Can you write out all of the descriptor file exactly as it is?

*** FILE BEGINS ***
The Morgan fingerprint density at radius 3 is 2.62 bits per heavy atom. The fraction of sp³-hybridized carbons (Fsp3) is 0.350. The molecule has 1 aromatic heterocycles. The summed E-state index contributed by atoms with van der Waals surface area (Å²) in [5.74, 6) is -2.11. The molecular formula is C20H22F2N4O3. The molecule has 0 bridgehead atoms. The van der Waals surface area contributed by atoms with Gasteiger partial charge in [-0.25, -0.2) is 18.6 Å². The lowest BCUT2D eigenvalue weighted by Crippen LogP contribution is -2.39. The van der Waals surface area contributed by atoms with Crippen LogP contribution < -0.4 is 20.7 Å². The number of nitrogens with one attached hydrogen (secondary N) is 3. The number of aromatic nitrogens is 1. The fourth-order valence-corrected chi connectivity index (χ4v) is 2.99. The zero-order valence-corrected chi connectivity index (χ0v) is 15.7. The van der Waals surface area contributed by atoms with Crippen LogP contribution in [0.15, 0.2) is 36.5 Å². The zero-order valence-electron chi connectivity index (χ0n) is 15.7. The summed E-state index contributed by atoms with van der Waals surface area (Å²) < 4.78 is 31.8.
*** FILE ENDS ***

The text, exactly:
The Morgan fingerprint density at radius 3 is 2.62 bits per heavy atom. The fraction of sp³-hybridized carbons (Fsp3) is 0.350. The molecule has 1 aromatic heterocycles. The summed E-state index contributed by atoms with van der Waals surface area (Å²) in [5.74, 6) is -2.11. The molecular formula is C20H22F2N4O3. The molecule has 0 bridgehead atoms. The van der Waals surface area contributed by atoms with Gasteiger partial charge in [-0.25, -0.2) is 18.6 Å². The lowest BCUT2D eigenvalue weighted by Crippen LogP contribution is -2.39. The van der Waals surface area contributed by atoms with Crippen LogP contribution < -0.4 is 20.7 Å². The number of nitrogens with one attached hydrogen (secondary N) is 3. The number of aromatic nitrogens is 1. The fourth-order valence-corrected chi connectivity index (χ4v) is 2.99. The zero-order valence-corrected chi connectivity index (χ0v) is 15.7. The van der Waals surface area contributed by atoms with Crippen LogP contribution in [0.15, 0.2) is 36.5 Å². The zero-order valence-electron chi connectivity index (χ0n) is 15.7. The summed E-state index contributed by atoms with van der Waals surface area (Å²) < 4.78 is 31.8.